“Keep on rolling”: circulating cells in a botryllid ascidian torpor

Yosef Hyams, Julia Panov, Elizaveta Taranenko, Leonid Brodsky, Yuval Rinkevich, Baruch Rinkevich

Research output: Contribution to journalArticlepeer-review


Hemocytes of the colonial tunicate Botrylloides leachii play important roles throughout the animal’s life span, including transport and storage of nutrients, respiration, regeneration, budding, sexual reproduction, defense responses, and tunic generation. Nevertheless, very little is known about the involvement of hemocytes or their functions in the remarkable torpor phenomenon characteristic of this species. Changes in water temperature result in rapid and dramatic morphological changes in which the entire colony degenerates, leaving remnants devoid of feeding and reproductive organs that form compacted and opaque masses of lacunae filled with hemocyte cells. Here, we study hemocyte populations in active and hibernating colonies at the morphological, cellular, and molecular levels using histological and transmission electron microscopy observations, primary cell culture observations, and single-cell transcriptomics. This study defines and captures the different cell types in torpor and control stages and further highlights torpor-associated cell types. Multinucleated cells (MNCs) appear only in torpor stages and under in vitro conditions and are most likely formed from cell fusions. Bacteria-carrying phagocytes are cells specific to a torpor state with yet unknown function. Single-cell sequencing analysis revealed 14 transcriptionally distinct cell clusters. The hibernating colonies had a low throughput of cells, yet all but two transcriptional clusters were present in hibernating colonies. A comparison of gene expressions in the same cell clusters revealed torpor-specific transcriptional modalities in seven of the cell types. Single-cell sequencing generates an enormous amount of valuable data that can serve researchers in future studies of ascidians and torpor phenomena and provide opportunities for future meta-analysis studies. However, the technical challenges create bottlenecks for the full exploitation of single-cell RNA sequencing (scRNA-seq) data. We developed an interactive, searchable, and intuitive cloud-based database where researchers can easily explore the single-cell transcriptomics data generated by us from active and torpid B. leachii colonies. The data can be interrogated and downloaded for further analysis and comparative studies. The Dashboard is available at: http://bleachii.tauberbioinformatics.org/seurat?id=Bleachii-v1. By elucidating hemocyte populations during hibernation, these results provide the basis for future studies of hibernation at the cellular and molecular levels in B. leachii and comparative studies of hibernation phenomena in other organisms.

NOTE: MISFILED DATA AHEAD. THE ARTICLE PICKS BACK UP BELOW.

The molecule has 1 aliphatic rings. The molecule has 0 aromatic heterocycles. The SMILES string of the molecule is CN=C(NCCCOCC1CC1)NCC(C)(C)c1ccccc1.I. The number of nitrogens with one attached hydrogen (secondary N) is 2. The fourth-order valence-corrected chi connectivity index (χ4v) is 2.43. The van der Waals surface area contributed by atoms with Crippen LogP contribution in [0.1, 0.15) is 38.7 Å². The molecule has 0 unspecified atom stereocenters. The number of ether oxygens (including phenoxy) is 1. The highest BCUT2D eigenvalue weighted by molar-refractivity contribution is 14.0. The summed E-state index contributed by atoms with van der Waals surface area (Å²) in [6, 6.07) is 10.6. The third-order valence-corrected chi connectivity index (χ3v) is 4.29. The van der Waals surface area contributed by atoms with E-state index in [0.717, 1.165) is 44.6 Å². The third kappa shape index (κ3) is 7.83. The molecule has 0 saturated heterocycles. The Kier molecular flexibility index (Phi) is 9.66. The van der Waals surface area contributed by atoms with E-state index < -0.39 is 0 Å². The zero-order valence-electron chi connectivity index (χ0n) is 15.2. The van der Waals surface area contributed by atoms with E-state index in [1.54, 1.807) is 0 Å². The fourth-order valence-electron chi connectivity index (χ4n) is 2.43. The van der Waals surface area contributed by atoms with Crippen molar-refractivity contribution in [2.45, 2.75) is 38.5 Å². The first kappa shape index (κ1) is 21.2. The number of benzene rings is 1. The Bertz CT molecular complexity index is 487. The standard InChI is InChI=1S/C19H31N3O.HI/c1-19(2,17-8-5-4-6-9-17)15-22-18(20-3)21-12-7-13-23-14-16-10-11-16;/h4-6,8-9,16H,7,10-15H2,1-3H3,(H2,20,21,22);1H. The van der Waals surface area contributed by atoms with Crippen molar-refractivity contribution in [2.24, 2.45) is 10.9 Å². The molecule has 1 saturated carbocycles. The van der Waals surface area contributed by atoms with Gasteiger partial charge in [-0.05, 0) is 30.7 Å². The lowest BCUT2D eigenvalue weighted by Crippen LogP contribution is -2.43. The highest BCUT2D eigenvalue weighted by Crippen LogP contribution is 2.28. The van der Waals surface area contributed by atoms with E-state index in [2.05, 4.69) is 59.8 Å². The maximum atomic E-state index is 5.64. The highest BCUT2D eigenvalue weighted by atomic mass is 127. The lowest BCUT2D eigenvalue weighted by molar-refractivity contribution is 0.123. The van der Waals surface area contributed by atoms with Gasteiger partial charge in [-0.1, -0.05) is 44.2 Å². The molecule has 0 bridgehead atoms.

Original languageEnglish
Article number1196859
JournalFrontiers in Ecology and Evolution
StatePublished - 2023

Bibliographical note

Publisher Copyright:
Copyright © 2023 Hyams, Panov, Taranenko, Brodsky, Rinkevich and Rinkevich.


  • Botrylloides leachii
  • cell fusion
  • hemocytes
  • microbiome
  • multinucleated cells
  • single cell RNA-seq
  • torpor
  • transcriptomics

ASJC Scopus subject areas

  • Ecology, Evolution, Behavior and Systematics
  • Ecology


Dive into the research topics of '“Keep on rolling”: circulating cells in a botryllid ascidian torpor'. Together they form a unique fingerprint.

Cite this